Bergman's short portrait of his mother is an evocative film about memory and time's passing.
Ingmar Bergman's 1995 TV play is a very minor work although not without some interest.
Ingmar Bergman's two evocative documentaries about his island home are respectful and fascinating.
Ruben Östlund's Palme d'Or winner is a satire about the art world. Extremely funny and at times quite uncomfortable, it has several bravura scenes, despite an overall lack of structure.
Of all the movies in which the female lead has a sexual relationship with an amphibian monster, The Shape of Water is the sweetest. Destined to be a crowd-pleaser, it's a little predictable but an interesting reflection of today's illiberal times.
Three Billboards... is a superb black comedy that tackles grief and anger head-on. Frances McDormand is superb.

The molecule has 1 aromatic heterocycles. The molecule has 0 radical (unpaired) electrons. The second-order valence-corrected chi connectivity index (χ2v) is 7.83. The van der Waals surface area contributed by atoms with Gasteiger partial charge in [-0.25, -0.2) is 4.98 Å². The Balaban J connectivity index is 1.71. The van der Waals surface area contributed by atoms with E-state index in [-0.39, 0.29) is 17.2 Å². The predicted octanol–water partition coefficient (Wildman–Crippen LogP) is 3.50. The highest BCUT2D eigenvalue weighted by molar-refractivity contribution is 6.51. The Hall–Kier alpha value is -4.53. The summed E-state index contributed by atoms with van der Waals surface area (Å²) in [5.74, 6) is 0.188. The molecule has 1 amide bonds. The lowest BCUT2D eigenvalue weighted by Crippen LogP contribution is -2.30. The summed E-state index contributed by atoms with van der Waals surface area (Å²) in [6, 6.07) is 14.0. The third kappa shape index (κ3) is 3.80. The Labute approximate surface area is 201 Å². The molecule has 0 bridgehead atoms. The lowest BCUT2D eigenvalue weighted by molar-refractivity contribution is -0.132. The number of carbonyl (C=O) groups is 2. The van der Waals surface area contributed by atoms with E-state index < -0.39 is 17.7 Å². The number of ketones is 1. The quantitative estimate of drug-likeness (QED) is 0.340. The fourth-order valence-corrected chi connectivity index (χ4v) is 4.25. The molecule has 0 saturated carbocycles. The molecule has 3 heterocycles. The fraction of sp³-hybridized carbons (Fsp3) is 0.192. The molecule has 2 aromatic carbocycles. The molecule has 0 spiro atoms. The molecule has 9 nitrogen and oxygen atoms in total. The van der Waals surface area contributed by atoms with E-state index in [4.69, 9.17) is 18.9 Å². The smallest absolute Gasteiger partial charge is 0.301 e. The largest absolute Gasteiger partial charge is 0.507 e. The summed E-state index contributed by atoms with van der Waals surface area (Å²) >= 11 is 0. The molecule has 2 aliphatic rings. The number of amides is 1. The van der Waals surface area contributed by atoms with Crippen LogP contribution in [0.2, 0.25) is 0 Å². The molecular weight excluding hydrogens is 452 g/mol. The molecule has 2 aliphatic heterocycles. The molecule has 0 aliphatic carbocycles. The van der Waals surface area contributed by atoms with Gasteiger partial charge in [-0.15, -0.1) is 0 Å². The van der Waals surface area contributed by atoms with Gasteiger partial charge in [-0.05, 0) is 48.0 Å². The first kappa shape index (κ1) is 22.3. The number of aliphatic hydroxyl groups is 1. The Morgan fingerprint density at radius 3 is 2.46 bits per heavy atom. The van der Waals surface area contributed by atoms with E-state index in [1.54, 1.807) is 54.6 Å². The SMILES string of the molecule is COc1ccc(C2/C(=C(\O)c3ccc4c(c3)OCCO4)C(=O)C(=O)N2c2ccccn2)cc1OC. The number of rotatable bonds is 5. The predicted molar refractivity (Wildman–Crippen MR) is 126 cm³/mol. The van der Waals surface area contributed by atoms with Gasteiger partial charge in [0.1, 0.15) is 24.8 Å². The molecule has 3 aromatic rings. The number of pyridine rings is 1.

The Big Heat is a surprisingly gripping, violent and morally ambiguous movie.
Much has been made about how much darker The Last Jedi is compared to the satisfying nostalgia-fest that was the previous The Force Awakens. Much has also been made about gaping plot holes, cringeworthy comedy moments and some ridiculous moments. Nevertheless, episode eight of the Star Wars saga is a hugely enjoyable popcorn movie.
Ingmar Bergman's The Magic Flute is a charming and enjoyable film, now restored by the BFI.
Wim Wenders's second film was virtually out of circulation for over three decades. It's now been restored and will soon get a UK blu-ray release. I was lucky to catch the restoration's UK premiere screening at London's historic Regent Street cinema. For Wenders fans it's a fascinating taste of the riches to come.